Why Are My Facebook Ads Getting Rejected?

January 7, 2023

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It can happen to the best of us: even to seasoned Facebook marketers. You are busy setting up a campaign, and when you’re finally ready to push the launch button, you get the dreaded notification: “Your ad was not approved.” Ugh.

So, why does this happen? The short answer is relatively simple, you’ve probably overlooked some criteria from Facebook’s ad guidelines, so the system denied the ad. The algorithm is rather sensitive and for very good reasons: Facebook wants to provide the best user experience and protect its audience from offensive or inflammatory posts. Sure, some of the rules have to do with your campaign’s set up and not with the content.

The question is: how do you fix this problem and get your campaign going? Facebook doesn’t provide lengthy explanations on why the ad was denied. But we’ve taken our personal experience with Facebook advertising and present you with everything you need to know about how to set up your campaign and avoid getting your Facebook ads rejected.Why Are My Facebook Ads Getting Rejected? AIA Blog

The Process (in a Nutshell)

Here’s how the process looks like: you create the ad and then submit it for approval. After you’ve placed the order, Facebook will review it and make sure everything follows its ad policies. If anything is out of line, then you won’t get the ad approval.

While we don’t exactly know what goes on during the review process, we can easily assume that most of it is automatic, since there is a high volume of ads coming in internationally. Because of this, it’s possible your ads go through a program that checks a bunch of different criteria. As such, some mistakes can happen, though you can signal them and have your ad re-evaluated.

If after the second evaluation the ad gets approved, then relax. It was a glitch, and you don’t need to worry about it. If it’s not, then something wasn’t in line with Facebook’s guidelines.

It takes about 24 hours after you’ve placed the order for the system to review and approve your ads, though in some cases it may take longer. Facebook will look at the ad images, copy, target audience, and ad landing pages, though the list can vary, depending on the type of ad you want to run.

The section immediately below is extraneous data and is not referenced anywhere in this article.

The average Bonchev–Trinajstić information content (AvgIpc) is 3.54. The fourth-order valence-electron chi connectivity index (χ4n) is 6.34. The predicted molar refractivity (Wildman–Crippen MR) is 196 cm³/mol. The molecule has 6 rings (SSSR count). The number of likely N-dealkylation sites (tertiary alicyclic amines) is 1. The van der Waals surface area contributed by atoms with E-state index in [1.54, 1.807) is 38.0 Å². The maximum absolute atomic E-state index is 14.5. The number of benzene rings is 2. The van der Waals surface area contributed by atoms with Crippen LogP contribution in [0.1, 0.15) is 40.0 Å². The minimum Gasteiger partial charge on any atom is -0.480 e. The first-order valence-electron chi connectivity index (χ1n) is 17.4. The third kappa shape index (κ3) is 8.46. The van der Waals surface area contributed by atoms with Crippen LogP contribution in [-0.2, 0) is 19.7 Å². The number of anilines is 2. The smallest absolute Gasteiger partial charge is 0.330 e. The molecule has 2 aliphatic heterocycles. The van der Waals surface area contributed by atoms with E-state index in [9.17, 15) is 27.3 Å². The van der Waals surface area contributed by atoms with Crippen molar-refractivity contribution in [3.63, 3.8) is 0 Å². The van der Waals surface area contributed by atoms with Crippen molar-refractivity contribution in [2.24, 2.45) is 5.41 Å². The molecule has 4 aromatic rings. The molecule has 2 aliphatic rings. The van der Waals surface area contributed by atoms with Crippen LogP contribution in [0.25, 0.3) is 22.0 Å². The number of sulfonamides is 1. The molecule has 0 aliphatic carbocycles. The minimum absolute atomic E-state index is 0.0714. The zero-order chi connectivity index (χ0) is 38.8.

Reasons for Disapproval

Now comes in the fun part, understanding why Facebook denied your ad. The first thing you need to understand is that Facebook isn’t rejecting your ads to annoy you. The review system is quite sophisticated, and its purpose is to deliver the best possible user experience.

It’s your job to make sure you know these policies by heart and comply with them every time you create an ad. If you don’t yet, we’ve got you covered.

  1. Content

First, let’s talk about ad content, one of the first things Facebook will analyze when trying to decide whether to approve or deny an ad request.

Facebook has two different types of content they flag: prohibited and restricted.

a) Prohibited Content

We’re talking here about content that Facebook doesn’t want in its News Feed. The list is pretty long, but you need to review it and make sure you never cross it.

Here’s what to avoid including in your ads:

  • Violating community standards – these are the Facebook regulations that ensure the safety and security of its users, and they have to do with nudity, violence, hate speech, bullying, and graphic content;
  • Discriminatory practices, of any kind;
  • Illegal products and services;
  • Tobacco Products;
  • Drugs;
  • Weapons or explosives;
  • Unsafe supplements (as determined by Facebook);
  • Adult products or services (except contraceptives or other family planning products;)
  • Mature content;
  • Misleading or false content;
  • Non-functional landing pages;
  • Profanity;
  • Before and after shots that are exaggerated, and used to promote some weight loss product;
  • Bad grammar (no, we’re not kidding);
  • Payday loans or bail bonds;
  • Multi Level Marketing;